Weeks from Election, over 350 Parents, Teachers, Students, & Community Organizations Build "People's Platform" for District
Hempstead, NY - April 8, 2014 - After weeks of capacity crowds and the input of over 350 community members, a coalition of Hempstead students, teachers, and community organizations released an 11-point platform of policy proposals for the troubled school district, which is among the lowest-performing districts on Long Island, with a 38% graduation rate in recent years. Thursday night's workshop at the Hempstead Public Library capped the "Our Schools, Our Future" community education series, which mobilized over 350 community members in recent weeks. [Full-resolution photos available here.]
The coalition effort included over one dozen local organizations, led by the Long Island Civic Engagement Table, New York Civil Liberties Union-Nassau County Chapter, and New York Communities for Change. The non-profit organizations have plans to use the proposals as an educational tool in a coordinated non-partisan Get Out the Vote campaign launching later this month, which organizers said was expected to reach over 700 voters three times each. The highest voter-earner in last year's election won with 628 votes.
"The balance of power has shifted in the Hempstead School District," said Steve McFarland, Nassau County Organizer for the Long Island Civic Engagement Table. "These workshops are the start of a grassroots campaign that's nothing short of inspiring: in the last few weeks we have seen passion and unity from all corners of Hempstead – students, parents, teachers, and leaders. The People's Platform is a democratic list of priorities for everyone who wants a brighter future for Hempstead's youth, and hundreds of us have signed up to knock on doors and make the phone calls to ensure that we can win on our issues in May and beyond."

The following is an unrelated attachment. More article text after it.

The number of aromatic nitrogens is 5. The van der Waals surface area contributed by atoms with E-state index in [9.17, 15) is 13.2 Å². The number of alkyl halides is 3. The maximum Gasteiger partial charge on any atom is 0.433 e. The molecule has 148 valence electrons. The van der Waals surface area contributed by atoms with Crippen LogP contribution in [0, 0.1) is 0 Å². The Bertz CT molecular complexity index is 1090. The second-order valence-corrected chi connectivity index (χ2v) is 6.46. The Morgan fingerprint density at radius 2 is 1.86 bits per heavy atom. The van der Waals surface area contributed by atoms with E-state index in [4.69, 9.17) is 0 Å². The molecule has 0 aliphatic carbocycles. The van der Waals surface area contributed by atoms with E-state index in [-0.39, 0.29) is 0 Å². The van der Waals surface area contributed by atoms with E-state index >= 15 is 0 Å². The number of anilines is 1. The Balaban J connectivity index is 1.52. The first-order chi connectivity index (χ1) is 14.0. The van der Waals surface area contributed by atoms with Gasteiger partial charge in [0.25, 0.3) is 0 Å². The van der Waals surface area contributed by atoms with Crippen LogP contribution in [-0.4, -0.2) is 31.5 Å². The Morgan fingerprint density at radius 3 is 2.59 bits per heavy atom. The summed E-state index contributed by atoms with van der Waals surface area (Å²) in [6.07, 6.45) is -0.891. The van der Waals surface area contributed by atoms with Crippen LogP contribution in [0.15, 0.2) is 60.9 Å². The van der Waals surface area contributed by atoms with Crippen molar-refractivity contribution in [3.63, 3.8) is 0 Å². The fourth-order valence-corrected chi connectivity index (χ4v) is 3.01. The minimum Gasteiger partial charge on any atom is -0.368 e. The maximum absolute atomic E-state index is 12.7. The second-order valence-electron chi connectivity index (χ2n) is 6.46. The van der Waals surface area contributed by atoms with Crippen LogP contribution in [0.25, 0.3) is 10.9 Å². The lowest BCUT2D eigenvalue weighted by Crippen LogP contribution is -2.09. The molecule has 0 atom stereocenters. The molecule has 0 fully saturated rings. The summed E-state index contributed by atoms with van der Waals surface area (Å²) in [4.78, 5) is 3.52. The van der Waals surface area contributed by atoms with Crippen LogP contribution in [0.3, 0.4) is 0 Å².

"The community has been shut out of the process of improving our education system for too long," said Diane Goins Long Island Chairperson for New York Communities for Change. "NYCC has been fighting for the school board to engage the community for years. Our calls have fallen on deaf ears. In that sense, these workshops were a breath of fresh air. The community came together to discuss the problems and solutions and to build a collective vision for our school system. Many people who did not know what is going on have become educated and are now involved and ready to make change. Most importantly, voters now know the issues and can make an informed decision come Election Day."
"The Hempstead community has waited far too long for a school district that works and provides the sound quality education to which every child in New York is entitled," said Hector Gerardo, community organizer at the New York Civil Liberties Union. "These workshops brought together key stakeholders to develop a strong set of policy demands that speak to the needs of the community. Everyone's voices were heard and respected and now it's time to take this message to every corner of this community and turn these ideas into action."
"The Hempstead Classroom Teachers Association is determined to be part of community conversations to help improve public education," said Elias Mestizo, President of the Hempstead Classroom Teachers Association. "The workshops were instrumental in bringing different perspectives to accomplish that goal."